Aquaman7

Well-known member
Sep 15, 2019
317
NJ
You can do a drop in spa that is meant to be surrounded. Depending on your grade you can do 3 sides of retaining wall or veneer stone etc. Its ideal to leave access if possible all around, but at the least the service panel needs access because pumps will go bad and ozone,swg,etc need service
Jimmy in reference to hot tubs the service panel is only one side?
So the only time one will need access to the remaining three panels was if there was a leak? Being the all the equipment is accessible through the service panel.
 
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jseyfert3

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TFP Guide
Oct 20, 2017
1,263
Southern WI
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Liquid Chlorine
All you guys who prefer integrated are in CA or AZ etc. In NJ, we have most pools closed in sept/Oct and the spa would go with it. If we were in your climate integrated all the way or both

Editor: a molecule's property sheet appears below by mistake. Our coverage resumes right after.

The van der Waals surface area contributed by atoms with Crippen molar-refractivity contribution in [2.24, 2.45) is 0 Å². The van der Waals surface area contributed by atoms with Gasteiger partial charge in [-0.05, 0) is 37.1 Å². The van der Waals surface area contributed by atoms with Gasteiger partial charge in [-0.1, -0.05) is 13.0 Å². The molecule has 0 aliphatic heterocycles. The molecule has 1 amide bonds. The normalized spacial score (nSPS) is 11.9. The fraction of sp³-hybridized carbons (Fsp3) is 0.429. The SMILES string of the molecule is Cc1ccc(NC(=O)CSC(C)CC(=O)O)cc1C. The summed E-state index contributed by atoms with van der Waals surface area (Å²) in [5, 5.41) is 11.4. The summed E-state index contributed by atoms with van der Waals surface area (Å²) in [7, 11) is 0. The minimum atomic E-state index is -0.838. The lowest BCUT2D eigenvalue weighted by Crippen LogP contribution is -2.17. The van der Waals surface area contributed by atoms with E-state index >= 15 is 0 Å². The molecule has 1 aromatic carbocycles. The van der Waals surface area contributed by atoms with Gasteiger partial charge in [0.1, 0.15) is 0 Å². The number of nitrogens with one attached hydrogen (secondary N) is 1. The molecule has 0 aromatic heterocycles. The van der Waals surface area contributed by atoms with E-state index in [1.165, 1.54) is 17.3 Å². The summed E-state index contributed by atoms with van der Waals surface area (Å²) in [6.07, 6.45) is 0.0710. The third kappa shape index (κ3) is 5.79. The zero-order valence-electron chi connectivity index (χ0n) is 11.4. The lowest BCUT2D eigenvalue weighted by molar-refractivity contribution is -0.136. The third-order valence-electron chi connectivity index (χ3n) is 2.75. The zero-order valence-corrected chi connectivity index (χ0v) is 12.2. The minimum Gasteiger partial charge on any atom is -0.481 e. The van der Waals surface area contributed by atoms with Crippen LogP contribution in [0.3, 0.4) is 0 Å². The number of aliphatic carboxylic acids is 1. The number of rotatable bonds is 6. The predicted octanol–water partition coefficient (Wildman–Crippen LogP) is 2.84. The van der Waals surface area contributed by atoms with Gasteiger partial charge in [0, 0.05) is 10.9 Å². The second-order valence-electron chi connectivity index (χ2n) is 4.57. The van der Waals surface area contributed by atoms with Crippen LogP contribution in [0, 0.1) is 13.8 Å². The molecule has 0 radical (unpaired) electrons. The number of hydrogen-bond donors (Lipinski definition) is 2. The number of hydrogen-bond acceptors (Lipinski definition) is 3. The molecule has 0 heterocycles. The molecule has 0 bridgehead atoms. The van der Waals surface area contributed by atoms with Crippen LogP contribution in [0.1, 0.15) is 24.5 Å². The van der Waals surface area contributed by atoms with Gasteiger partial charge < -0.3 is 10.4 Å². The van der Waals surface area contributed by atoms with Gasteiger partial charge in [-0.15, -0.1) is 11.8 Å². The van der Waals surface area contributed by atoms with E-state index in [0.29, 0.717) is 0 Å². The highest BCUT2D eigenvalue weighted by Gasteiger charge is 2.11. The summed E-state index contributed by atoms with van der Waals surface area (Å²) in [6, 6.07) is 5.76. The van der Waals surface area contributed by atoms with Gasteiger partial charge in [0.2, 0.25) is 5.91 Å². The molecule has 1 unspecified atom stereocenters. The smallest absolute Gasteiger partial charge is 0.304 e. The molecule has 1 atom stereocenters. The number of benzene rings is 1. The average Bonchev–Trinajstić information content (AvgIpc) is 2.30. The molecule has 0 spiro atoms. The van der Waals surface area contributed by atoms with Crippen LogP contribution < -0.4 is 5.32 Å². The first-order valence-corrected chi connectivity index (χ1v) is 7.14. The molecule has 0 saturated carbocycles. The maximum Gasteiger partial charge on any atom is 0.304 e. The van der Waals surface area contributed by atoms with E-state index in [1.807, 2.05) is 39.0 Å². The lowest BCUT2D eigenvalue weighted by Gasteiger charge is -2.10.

This! So much this! Integrated spas look amazing. But as I read the thread I was tallying the locations of the people saying "go integrated." AZ, NC, FL, TX...

Case in point:
We used our spa at least weekly over the winter. With our heater, the spa would heat up about a degree a minute so even in the dead of winter with 50 degree water temps, you are talking 30ish minutes for it to heat up to temp.
"dead of winter" and "50 degree water temps" do not go hand in hand in Wisconsin (or NJ where the OP is). You can go a month and not see 50 °F air temps or anything close to it. So more like "man I wish that frozen block of water was a hot tub!"